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Just as business leaders spoke out against an
anti-LGBT law enacted in North Carolina last month, they are voicing their opposition to a law enacted in Mississippi on April 5 that permits discrimination against LGBT individuals.
“Discrimination is wrong, plain and simple,” said Michelle Phillips, an attorney with Jackson Lewis in White Plains, N.Y. “By permitting individuals to use their religious beliefs as weapons for discrimination, it [the Mississippi law] will create tremendous conflicts, a lack of inclusion and a violation of many employers’ core values.”
What the Mississippi Law Permits
Phillips said the Mississippi Protecting Freedom of Conscience from Government Discrimination Act permits any adverse employment-related decisions against LGBT citizens if an employer representative strongly believes the following conviction:
The law also allows entities to refuse to solemnize marriage, to discriminate in real-estate transactions and foster parent custody decisions, and to deny services or accommodations with regard to LGBT individuals.
“I am signing HB 1523 into law to protect sincerely held religious beliefs and moral convictions of individuals, organizations and private associations from discriminatory action by state government or its political subdivisions, which would include counties, cities and institutions of higher learning,” tweeted Mississippi Gov. Phil Bryant, a Republican. “This bill merely reinforces the rights which currently exist to the exercise of religious freedom as stated in the First Amendment to the U.S. Constitution.”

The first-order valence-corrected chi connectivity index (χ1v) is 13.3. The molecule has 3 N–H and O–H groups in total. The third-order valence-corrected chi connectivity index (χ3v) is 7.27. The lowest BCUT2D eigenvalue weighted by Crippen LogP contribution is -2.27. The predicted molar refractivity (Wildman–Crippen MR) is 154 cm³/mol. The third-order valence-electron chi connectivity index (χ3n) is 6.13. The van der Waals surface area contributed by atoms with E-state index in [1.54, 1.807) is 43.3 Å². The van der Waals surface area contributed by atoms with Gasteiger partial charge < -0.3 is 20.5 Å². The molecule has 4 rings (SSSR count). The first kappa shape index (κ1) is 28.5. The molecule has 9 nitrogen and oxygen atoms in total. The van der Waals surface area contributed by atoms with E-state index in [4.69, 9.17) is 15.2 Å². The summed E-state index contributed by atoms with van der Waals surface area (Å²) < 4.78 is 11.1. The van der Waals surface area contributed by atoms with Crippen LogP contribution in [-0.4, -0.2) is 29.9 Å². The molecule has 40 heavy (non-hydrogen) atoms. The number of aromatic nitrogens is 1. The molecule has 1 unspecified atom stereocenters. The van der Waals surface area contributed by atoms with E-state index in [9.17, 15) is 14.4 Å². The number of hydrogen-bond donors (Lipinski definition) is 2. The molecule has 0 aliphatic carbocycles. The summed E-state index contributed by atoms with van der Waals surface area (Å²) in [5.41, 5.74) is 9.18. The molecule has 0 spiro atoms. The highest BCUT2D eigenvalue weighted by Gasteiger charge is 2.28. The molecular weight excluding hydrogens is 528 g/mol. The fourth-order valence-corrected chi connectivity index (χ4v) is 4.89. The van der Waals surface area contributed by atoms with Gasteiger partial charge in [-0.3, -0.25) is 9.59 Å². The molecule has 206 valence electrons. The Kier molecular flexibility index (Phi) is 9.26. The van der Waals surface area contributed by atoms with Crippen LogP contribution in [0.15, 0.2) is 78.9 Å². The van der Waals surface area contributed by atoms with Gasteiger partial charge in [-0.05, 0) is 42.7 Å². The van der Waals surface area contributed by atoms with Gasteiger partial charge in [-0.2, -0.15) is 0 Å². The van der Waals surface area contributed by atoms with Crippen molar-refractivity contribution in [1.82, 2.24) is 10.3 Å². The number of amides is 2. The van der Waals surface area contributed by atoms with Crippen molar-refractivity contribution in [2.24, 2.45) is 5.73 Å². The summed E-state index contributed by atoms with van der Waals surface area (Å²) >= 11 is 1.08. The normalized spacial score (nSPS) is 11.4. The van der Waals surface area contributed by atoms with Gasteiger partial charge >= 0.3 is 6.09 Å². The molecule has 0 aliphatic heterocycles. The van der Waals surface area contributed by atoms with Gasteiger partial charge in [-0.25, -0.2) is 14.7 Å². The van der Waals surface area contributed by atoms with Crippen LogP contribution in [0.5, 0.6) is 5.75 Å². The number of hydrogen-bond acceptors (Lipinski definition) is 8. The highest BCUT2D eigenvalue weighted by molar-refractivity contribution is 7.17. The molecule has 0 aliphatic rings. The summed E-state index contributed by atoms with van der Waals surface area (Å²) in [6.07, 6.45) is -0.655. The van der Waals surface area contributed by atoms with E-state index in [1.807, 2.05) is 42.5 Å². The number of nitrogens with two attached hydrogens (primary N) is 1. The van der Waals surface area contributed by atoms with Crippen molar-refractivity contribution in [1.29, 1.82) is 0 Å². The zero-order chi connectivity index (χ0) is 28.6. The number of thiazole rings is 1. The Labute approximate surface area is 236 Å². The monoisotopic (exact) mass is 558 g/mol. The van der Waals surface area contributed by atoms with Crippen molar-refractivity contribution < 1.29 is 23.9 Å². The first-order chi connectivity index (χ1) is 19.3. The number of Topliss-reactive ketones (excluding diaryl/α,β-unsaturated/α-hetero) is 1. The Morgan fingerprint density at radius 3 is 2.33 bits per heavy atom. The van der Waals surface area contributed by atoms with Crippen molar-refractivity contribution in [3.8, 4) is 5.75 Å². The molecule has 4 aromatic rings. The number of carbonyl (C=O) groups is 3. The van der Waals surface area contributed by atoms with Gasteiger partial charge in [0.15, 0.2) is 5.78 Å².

Large businesses wrote Bryant, Lt. Gov. Tate Reeves and House Speaker Philip A. Gunn, who also are Republicans, asking that the law be repealed.
“We write with concerns about legislation signed this week, HB 1523, which would allow individuals, religious organizations and private associations to use religion to discriminate against LGBT Mississippians in some of the most important aspects of their lives, including at work, at schools, in their family life and more. Put simply, HB 1523 is not a bill that reflects the values of our companies.”
The letter, which was on Human Rights Campaign letterhead, was signed by:
The Human Rights Campaign is the country’s largest LGBT civil rights organization, with more than 1.5 million members.
“We are disappointed to see the legislature and governor’s office pass discriminatory legislation,” the letter stated. “The business community, by and large, has consistently communicated to lawmakers at every level that such laws are bad for our employees and bad for business. This is not a direction in which states move when they are seeking to provide successful, thriving hubs for business and economic development.”
States’ Negative Response
On April 5, New York Gov. Andrew Cuomo, Vermont Gov. Peter Shumlin, and Washington Gov. Jay Inslee—all Democrats—each banned official state-funded travel to Mississippi,The Huffington Post reported.
“Discrimination is not a New York value. We believe our diversity is our greatest strength, and we will continue to reject the politics of division and exclusion,” Cuomo stated. “This Mississippi law is a sad, hateful injustice against the LGBT community, and I will not allow any nonessential official travel to that state until it is repealed.”